BY LIBBY ASHTON
Daily Staff Reporter
Published October 28, 2009
The Michigan House of Representatives unanimously voted last week to pass the “Medical Amnesty” — or “Good Samaritan” — bill, which would grant exemption to underage drinkers who seek medical attention for alcohol-related health issues.
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Now on its way to the state Senate, the bill seeks to amend the Michigan Liquor Control Code, which currently states that underage drinkers are guilty of a misdemeanor, a crime punishable by law. The bill aims to eliminate the hesitation that might occur when underage drinkers are deciding whether or not to get help for a friend for fear of receiving a “minor in possession” citation.
Sen. Liz Brater (D–Ann Arbor) first introduced the bill in March. According to a press release issued by her office, the goal of the bill is to “prevent loss of life and make health and safety a higher priority than punishment.”
Brater said in an interview this week that she was motivated to introduce the bill after hearing about a series of incidents on college campuses in which seriously intoxicated students went without medical assistance because they or their friends were too afraid of receiving an MIP to call for help.
“We’re trying to prevent a tragedy by allowing someone to receive medical assistance for someone who is dangerously intoxicated,” Brater said. “(The bill) is in no way meant to condone minors consuming alcohol but to prevent a very narrow exception for this particular situation.”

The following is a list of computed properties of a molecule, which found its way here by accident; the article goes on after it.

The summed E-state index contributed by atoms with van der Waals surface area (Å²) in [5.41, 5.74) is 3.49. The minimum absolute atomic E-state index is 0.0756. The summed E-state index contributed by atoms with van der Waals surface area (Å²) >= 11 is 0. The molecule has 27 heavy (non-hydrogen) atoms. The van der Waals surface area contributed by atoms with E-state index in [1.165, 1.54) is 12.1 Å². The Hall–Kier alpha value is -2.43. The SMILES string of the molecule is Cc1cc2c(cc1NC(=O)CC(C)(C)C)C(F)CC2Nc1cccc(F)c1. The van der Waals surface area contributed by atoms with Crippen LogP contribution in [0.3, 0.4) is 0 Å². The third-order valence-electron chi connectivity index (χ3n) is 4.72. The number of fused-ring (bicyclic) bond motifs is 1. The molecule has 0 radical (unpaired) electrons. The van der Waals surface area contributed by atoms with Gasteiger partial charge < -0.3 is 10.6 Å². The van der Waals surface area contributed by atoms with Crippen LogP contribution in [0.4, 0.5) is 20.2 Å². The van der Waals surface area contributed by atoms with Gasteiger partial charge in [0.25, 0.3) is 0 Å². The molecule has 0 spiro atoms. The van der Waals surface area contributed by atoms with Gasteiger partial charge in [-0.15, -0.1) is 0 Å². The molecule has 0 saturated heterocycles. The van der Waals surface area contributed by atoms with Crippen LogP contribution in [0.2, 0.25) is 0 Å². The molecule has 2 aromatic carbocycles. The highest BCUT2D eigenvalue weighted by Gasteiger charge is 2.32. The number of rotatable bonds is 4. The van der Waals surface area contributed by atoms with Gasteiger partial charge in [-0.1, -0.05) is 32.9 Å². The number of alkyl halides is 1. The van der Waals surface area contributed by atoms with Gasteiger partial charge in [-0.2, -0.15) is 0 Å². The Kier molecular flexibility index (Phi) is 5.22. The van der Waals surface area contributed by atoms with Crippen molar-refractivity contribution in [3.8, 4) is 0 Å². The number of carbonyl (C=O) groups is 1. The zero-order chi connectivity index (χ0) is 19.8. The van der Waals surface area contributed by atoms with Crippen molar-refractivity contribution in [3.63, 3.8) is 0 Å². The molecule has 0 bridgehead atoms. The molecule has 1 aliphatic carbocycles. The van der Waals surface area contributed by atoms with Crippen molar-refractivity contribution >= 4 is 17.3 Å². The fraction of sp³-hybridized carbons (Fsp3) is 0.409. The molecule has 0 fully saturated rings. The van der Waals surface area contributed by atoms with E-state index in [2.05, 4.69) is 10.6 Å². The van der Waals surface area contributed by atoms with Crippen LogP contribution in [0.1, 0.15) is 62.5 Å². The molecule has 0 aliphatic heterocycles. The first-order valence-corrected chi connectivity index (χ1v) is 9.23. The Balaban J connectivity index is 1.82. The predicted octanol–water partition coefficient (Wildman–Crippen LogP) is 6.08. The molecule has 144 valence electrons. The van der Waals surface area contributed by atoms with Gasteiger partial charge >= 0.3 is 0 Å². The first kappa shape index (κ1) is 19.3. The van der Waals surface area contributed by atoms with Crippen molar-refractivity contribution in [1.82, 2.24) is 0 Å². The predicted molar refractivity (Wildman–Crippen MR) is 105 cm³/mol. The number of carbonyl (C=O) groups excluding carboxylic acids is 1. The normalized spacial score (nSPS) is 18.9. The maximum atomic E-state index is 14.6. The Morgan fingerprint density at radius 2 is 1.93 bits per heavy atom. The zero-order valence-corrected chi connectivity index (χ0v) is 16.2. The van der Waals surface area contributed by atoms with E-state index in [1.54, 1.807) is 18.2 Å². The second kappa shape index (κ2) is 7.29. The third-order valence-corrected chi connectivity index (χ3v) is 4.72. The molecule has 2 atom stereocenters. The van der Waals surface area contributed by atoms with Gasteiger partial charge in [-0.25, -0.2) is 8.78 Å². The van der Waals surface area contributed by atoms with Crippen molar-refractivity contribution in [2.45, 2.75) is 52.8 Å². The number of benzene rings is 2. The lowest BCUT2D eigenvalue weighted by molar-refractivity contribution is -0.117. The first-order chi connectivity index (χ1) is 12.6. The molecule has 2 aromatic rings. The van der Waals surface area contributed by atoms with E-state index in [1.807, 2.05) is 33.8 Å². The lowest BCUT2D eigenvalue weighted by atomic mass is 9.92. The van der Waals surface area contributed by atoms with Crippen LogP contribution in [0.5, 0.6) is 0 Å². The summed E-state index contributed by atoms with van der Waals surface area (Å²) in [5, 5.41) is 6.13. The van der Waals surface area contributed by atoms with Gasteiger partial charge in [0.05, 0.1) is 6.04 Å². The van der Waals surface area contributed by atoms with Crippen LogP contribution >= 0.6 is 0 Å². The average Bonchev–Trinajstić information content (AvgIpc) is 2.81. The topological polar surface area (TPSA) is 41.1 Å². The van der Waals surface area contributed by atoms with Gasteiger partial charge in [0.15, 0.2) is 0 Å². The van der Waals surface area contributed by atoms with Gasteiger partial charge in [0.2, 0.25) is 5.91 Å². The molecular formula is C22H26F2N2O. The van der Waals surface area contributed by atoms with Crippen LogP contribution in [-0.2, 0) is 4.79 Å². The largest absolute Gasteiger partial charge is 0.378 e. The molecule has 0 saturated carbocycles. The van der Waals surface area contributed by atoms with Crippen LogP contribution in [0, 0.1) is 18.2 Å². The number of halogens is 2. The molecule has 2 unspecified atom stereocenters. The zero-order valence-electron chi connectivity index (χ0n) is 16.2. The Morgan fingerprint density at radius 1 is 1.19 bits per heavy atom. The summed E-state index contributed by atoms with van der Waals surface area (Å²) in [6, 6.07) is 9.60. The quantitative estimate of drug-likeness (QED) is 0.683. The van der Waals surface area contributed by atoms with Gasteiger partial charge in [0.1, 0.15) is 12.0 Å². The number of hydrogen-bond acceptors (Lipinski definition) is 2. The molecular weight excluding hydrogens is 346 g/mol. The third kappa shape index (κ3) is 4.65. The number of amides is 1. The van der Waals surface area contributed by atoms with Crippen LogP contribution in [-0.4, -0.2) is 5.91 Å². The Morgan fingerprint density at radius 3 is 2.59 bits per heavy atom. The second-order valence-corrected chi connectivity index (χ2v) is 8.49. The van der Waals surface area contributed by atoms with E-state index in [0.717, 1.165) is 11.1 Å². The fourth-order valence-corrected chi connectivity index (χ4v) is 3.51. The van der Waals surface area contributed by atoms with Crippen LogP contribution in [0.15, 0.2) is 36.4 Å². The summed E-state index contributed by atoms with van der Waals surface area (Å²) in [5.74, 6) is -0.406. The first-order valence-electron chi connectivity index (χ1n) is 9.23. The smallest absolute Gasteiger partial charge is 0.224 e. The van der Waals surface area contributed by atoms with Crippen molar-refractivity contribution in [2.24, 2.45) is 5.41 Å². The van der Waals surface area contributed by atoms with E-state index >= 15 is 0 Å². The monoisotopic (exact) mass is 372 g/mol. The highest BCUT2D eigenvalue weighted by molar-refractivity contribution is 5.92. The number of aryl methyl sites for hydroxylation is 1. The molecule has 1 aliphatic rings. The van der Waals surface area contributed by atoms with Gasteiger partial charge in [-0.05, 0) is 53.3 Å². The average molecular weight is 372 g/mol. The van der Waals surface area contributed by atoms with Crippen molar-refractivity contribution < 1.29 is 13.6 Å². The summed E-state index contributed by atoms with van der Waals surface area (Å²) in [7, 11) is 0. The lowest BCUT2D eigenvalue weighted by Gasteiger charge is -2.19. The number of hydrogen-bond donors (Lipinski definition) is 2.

Department of Public Safety spokeswoman Diane Brown said the motivation for this bill might be based on misconceptions.
“I’ve heard for years the perception that if you go to the E.R. and you’ve been drinking, they will call the police,” Brown said. “If that’s the totality of the situation, they will not.”
Brown explained that medical personnel are only expected to report their observations of other legal matters, like domestic or child abuse, not of underage drinking.
Secondly, Brown said she believes students have a misconception that if they receive an MIP, their records will be permanently marked with the offense. In reality, first-time offenders have the option to participate in alternative programs that will expunge their records.
Still, Brown doesn’t empathize with the choice to protect oneself from perceived legal repercussions rather than to prioritize safety.
“How can it be more important what kind of a fine you have to pay if you truly believe someone’s going to die?” Brown said. “I don’t get it.”
Michigan Student Assembly Business Rep. Alex Serwer said he thinks the bill will be effective in encouraging students to receive medical attention when necessary.
“(The bill) will provide students with a safety net should they be at risk late on a Saturday night,” Serwer wrote in an e-mail interview. “It will make students more proactive when considering what to do in response to excessive drinking behaviors.”
Rep. Mark Meadows (D–East Lansing), one of the bill’s primary supporters, along with members of the Associated Students of Michigan State University (ASMSU), contacted Serwer earlier this month, asking him to have MSA write a letter of support to the state Senate on behalf of the bill.
“As students from various classes, grades and circles of friends, we have found that we can all relate to having heard stories of fellow classmates who have found themselves in the scary situation of either being too intoxicated or having to deal with another student who is too intoxicated,” MSA’s letter read. “In both situations, students are scared to call the police for fear of damage to their records or being punished by alcohol policies.”
The letter goes on to explain situations in which intoxicated students may choose to drive their friends to the hospital over calling for help.